Something is changing in LA’s architecture trends, something that may signal a new approach to design responsibility. The change is marked by the new Wallis Annenberg Center for the Performing Arts, called “The Wallis.” Designed by architect Zoltan Pali of Studio Pali Fekete Architects, it was inaugurated with a gala party on October 17, 2013. It is design with good bones and a sensitive rationality and it is relevant for three reasons: 1. its setting in dialogue with the existing urban context; 2. the symbiosis created between an historic landmark and a new building; and 3. the contemporary art language used for its expression.
An interdisciplinary students’ competition, “Solar Decathlon,” for the design of sustainable dwelling units. It is sponsored every two years by the U.S. Department of Energy. In the last one, twenty finalist groups built their version of solar-powered houses that were expected to be cost effective, energy-efficient and attractive. The results were shown in Southern California during the first two weekends of October at the Orange County Great Park. It attracted thousands of people, hungry for housing solutions.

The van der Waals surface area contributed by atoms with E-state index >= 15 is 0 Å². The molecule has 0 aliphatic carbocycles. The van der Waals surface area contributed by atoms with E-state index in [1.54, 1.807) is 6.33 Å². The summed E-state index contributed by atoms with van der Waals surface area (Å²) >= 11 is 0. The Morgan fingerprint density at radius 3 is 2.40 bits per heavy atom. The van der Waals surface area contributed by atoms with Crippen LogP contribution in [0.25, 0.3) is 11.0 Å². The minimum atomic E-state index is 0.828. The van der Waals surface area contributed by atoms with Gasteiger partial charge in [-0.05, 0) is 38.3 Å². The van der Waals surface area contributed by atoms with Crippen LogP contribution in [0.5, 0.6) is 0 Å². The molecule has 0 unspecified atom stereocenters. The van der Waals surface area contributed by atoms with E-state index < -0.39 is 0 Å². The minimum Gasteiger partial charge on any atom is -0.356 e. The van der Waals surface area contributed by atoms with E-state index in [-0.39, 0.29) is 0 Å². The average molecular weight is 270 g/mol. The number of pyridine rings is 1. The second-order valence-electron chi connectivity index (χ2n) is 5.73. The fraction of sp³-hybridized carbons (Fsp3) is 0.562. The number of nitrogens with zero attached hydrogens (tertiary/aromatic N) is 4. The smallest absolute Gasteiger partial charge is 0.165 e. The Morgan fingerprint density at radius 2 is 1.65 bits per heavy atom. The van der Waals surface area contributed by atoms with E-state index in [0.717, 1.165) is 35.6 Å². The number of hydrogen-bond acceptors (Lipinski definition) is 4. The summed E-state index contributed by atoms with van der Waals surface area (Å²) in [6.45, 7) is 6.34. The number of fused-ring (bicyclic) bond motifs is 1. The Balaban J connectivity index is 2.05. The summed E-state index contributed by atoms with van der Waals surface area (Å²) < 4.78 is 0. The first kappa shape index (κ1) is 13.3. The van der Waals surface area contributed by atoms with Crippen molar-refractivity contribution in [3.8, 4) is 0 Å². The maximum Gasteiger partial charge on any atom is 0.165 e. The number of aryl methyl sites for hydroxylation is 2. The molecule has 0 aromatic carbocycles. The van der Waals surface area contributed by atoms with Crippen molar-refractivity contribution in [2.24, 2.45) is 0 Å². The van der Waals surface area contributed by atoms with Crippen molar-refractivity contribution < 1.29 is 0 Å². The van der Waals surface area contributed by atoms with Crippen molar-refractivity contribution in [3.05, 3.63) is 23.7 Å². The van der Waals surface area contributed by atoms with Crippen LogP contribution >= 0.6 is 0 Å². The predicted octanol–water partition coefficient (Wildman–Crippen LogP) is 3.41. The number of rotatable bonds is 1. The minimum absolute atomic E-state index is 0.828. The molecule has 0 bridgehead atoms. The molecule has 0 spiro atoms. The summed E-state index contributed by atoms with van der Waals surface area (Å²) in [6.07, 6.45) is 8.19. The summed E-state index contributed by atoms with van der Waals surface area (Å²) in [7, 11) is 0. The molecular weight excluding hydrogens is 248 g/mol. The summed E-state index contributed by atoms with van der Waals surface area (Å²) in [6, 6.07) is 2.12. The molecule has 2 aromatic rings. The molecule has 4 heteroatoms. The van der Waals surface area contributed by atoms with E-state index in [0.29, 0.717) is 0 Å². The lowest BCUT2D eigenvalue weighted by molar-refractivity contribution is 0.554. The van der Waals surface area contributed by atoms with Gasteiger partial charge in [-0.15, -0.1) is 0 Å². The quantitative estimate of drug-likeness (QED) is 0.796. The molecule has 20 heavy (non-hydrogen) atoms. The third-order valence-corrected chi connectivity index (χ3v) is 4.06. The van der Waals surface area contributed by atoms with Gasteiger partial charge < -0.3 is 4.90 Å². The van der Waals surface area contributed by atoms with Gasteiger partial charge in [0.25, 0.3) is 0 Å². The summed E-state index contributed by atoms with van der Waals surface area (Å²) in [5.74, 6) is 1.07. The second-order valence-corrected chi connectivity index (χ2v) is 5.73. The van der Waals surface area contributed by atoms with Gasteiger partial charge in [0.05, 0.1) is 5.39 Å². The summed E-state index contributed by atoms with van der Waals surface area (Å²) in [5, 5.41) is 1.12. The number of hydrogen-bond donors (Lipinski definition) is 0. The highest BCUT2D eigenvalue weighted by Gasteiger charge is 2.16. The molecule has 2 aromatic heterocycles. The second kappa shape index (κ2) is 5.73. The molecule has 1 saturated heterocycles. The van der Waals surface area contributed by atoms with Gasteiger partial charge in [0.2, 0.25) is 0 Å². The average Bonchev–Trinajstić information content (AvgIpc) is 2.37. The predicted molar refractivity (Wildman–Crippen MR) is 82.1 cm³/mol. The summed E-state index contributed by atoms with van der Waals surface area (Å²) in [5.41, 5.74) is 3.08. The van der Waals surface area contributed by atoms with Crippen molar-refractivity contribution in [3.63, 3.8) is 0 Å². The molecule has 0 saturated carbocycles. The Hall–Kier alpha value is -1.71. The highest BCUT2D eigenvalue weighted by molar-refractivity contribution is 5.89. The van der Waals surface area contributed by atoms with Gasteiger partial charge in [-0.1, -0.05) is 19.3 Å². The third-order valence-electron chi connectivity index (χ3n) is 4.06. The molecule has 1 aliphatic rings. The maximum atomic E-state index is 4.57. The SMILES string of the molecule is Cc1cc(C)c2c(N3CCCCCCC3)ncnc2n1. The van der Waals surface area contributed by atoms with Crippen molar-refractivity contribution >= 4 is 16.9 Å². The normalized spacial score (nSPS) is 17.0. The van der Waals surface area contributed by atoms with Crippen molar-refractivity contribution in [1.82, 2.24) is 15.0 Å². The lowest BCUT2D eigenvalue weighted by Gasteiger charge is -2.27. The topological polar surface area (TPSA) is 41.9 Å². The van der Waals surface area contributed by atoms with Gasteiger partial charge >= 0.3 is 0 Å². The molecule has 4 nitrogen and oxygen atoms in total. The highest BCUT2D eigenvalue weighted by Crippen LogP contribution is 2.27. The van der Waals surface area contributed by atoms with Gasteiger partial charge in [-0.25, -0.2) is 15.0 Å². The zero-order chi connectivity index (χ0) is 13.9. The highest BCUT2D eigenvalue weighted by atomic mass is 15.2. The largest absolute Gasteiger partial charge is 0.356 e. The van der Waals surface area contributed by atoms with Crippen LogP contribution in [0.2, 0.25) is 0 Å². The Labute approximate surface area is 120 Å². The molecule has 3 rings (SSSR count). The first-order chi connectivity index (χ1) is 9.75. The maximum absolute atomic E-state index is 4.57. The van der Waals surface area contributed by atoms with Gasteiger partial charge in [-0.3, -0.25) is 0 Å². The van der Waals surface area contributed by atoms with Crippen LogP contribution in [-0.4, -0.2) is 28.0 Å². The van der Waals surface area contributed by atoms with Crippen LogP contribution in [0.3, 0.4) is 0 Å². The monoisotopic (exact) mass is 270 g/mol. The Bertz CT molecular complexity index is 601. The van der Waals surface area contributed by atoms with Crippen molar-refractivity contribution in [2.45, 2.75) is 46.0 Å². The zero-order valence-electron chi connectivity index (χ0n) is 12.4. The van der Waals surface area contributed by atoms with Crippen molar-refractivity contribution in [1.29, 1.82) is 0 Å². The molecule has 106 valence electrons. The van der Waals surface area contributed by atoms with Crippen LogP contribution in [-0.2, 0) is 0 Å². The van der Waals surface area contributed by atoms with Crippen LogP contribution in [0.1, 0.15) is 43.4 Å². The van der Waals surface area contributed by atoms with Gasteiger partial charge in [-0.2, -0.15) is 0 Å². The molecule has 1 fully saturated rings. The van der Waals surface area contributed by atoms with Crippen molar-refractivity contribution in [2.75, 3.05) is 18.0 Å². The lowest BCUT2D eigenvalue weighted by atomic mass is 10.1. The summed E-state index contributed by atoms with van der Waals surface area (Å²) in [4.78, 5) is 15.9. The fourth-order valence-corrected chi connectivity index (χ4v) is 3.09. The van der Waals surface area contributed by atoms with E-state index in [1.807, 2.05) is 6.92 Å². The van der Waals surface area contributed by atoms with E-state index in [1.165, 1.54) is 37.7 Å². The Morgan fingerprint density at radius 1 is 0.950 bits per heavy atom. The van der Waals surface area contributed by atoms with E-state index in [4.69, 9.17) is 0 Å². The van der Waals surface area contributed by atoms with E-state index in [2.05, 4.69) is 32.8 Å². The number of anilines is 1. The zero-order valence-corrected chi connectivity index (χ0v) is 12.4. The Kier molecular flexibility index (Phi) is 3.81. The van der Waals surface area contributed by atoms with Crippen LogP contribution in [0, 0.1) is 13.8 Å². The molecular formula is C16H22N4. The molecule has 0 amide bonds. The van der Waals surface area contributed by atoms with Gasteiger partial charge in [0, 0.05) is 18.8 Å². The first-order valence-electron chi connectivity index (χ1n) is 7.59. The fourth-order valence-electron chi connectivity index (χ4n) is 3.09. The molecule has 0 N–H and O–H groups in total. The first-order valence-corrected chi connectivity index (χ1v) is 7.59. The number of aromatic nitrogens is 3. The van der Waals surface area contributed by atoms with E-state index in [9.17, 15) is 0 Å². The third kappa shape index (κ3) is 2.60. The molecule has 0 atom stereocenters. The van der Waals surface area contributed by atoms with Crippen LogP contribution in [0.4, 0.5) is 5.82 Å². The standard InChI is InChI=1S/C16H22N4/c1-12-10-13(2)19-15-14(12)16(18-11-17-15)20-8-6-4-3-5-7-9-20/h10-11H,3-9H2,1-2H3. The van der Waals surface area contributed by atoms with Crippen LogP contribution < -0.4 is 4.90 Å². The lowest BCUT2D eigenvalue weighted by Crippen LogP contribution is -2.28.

An empty urban lot becomes alive through the performances of a Hispanic theater group and a dance group from CSULB. The event delivers a powerful message on the need for public urban spaces.
The architecture exhibition “A New Sculpturalism: Contemporary Architecture in Southern California” shows a large number of works by both veterans like Gehry, and Morphosis, and by a younger generation of architects. Besides providing an initial taste of it, this video brings the camera to “the real thing,” the sites of two architects’ works: Eric Moss’ multiple buildings in Culver City and Hagy Belzberg’s “Los Angeles Museum of the Holocaust,” completed in 2010.